Wednesday, October 21, 2009

Halt road work through campus to save biodiversity and lung space

Halt road work through campus to save biodiversity and lung space

As road construction work goes on at the Gandhi Krishi Vignana Kendra campus, yet another green space is being lost to official apathy. Will Bangalore just sit and watch the space turn into a road that may not solve the connectivity issue as it claims? Vaishalli Chandra reports

Vaishalli Chandra



AN oasis, rich in biodiversity, away from city's concrete jungle is getting destroyed in the name of development. Back in April, students of Gandhi Krishi Vignana Kendra (GKVK), faculty members, and scientists had opposed the construction of a road through their campus.
Six months later, many trees have disappeared. In their place now lay heaps of stones for road works even as crowds of protesters gather regularly. This 100ft road will connect Attur to national highway 7 and the international airport.
While civic authorities may claim that this link road is the answer to connectivity for commuters from Attur area, the stretch is not a short route. There is an existing road that starts from Attur, passes Unnikrishnan Road through Yelhanka and meets at Kogilu junction running a distance of 6km approximately. The proposed road that starts from Attur, and passes through GKVK campus to Kogilu junction, is about 12km. Looks like commuting on this proposed road will take more time to reach the airport.
Authorities have all along maintained that the land belonged to the government and that it was granted to the university. However, former vice-chancellor Dr KV Devraj questioned this claim.
"Does that give them the right to take it back? Two thousand acres were given to the agriculture university as they have to conduct research, and to see that food production is enhanced. Experiments need to be conducted, proved and their viability to be checked. That is how new species are evolved," he said.
In the next decade or two, the demand for food will go to 250 million. "How will we meet the demand if there is not enough production enhancement done," he said.
He pointed out how a road near the campus could have a damaging effect.
"From the time a seed is sowed to flowering, a series of studies has to be conducted. A road will bring traffic and raise dust. Dust will kill the plants. There will be no insects or birds — both are vital for the pollination process — affecting plant growth and the studies," he said.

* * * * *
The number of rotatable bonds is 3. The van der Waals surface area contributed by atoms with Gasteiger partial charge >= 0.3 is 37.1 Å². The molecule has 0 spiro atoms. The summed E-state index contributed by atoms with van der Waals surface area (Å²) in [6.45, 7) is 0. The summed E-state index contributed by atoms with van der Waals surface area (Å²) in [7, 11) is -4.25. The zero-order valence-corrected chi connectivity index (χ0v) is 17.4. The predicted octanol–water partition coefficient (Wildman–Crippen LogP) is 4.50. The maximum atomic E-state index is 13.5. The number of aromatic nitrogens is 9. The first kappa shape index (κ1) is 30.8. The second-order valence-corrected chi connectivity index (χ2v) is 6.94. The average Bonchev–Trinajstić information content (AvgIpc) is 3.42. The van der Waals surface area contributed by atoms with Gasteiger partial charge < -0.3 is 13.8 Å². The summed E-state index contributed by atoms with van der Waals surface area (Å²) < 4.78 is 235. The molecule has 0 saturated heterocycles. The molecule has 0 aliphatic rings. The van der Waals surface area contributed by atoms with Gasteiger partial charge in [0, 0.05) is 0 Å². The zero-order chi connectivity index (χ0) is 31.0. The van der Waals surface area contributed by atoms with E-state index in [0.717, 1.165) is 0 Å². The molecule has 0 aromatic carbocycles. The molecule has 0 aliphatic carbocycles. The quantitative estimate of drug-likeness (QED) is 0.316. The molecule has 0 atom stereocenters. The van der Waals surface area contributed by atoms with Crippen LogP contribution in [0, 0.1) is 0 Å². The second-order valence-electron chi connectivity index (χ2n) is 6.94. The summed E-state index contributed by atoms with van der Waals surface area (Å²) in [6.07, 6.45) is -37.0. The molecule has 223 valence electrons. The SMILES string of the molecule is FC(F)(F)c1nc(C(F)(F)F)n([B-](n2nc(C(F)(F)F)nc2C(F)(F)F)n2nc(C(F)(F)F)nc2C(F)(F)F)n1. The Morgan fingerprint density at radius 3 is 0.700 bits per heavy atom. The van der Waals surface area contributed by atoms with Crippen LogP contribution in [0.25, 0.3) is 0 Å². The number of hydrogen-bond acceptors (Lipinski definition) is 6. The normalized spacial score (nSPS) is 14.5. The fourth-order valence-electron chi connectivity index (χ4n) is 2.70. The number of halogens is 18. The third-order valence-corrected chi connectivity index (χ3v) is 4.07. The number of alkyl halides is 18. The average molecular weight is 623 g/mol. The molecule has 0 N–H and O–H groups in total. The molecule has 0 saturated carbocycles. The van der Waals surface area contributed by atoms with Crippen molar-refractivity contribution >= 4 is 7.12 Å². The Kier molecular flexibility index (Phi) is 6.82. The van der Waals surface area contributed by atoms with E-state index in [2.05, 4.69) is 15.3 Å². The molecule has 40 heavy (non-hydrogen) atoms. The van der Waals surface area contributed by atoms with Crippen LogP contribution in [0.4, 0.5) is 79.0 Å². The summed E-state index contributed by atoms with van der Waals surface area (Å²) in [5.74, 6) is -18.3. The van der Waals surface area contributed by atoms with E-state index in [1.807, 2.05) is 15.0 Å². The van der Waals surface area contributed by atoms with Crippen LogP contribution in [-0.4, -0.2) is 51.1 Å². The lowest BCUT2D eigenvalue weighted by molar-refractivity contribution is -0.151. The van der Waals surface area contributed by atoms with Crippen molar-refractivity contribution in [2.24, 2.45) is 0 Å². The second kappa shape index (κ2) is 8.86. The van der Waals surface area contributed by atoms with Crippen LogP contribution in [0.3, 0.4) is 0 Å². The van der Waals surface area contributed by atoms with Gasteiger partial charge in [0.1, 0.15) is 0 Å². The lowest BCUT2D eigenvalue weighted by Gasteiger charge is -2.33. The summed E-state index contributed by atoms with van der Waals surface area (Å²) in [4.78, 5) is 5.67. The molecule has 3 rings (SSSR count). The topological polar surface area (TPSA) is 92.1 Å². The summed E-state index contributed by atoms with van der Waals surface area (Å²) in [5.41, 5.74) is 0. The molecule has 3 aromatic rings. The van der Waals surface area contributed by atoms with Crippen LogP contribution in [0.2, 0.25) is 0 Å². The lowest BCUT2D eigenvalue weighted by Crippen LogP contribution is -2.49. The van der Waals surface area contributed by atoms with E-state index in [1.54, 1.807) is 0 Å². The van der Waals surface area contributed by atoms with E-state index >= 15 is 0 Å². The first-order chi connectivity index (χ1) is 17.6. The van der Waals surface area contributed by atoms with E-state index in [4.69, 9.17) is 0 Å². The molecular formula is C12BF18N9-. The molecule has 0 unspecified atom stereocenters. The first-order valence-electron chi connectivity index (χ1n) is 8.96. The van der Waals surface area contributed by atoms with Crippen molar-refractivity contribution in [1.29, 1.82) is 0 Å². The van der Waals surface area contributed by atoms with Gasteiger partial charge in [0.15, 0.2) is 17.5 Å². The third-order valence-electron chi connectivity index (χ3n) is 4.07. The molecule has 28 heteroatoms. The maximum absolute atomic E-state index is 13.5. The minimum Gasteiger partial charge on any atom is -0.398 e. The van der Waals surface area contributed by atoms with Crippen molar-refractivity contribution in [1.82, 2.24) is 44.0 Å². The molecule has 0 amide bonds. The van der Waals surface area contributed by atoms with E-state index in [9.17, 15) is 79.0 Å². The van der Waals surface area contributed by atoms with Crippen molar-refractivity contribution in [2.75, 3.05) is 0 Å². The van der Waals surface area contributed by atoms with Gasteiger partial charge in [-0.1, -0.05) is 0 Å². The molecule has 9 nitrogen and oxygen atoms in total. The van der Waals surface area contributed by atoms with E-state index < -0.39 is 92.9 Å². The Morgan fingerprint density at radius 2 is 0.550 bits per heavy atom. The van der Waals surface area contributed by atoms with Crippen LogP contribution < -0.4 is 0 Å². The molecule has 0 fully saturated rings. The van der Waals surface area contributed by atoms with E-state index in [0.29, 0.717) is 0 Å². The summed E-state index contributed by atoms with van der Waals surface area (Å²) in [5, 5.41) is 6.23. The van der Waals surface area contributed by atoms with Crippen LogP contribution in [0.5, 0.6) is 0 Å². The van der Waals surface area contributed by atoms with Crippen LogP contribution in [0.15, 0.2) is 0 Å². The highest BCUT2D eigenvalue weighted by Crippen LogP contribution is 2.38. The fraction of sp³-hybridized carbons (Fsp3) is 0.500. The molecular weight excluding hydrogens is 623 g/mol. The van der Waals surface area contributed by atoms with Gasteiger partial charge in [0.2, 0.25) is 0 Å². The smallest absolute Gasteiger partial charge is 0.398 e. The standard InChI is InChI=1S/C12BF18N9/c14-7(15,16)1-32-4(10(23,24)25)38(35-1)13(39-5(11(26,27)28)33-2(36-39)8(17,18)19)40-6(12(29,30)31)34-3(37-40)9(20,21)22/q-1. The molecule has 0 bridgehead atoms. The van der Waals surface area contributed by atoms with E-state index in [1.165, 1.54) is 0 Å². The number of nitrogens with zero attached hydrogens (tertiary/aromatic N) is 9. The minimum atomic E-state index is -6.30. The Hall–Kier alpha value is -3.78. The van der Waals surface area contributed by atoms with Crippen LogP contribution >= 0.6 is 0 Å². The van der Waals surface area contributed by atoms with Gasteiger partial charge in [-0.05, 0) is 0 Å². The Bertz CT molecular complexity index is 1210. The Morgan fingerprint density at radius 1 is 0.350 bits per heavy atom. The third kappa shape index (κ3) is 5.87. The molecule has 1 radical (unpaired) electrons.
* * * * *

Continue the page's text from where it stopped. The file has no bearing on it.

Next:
Although the protests were started by the university, now they have taken a back seat, with even the land transfer in place. Dr PG Chenappa, vice-chancellor of the University of Agricultural Science, GKVK, says, "We have agreed in good faith after the width was reduced to 24 metres."
Asked whether more GKVK land will be acquired to accommodate the growing needs of the city, he said, "We will watch. We hope it will not happen." Saddened by the change of stand by the University of Agricultural Sciences, residents around the area have taken up the cause.
"We came to this part of town to get far from the madding crowd. Now the road is right across our compounds," said Vasantha Kumar S, a resident in Vidyaranyapura.
KS Reddy, chief conservator of forest, said his department had received a complaint from the residents on the road work. "We have directed it to the state government." However, if the Palike has sent a letter stating they will not undertake any work on that stretch, "they should keep their word and not do any work."
While there is a case in the court, work is under way. Deputy forest officer Devraj said about 600 trees had been felled for the road works. While a letter from the BBMP states that no work will go on, work is in progress, he said.
"As far as forest area is concerned, we think they [the BBMP] are not doing any work."

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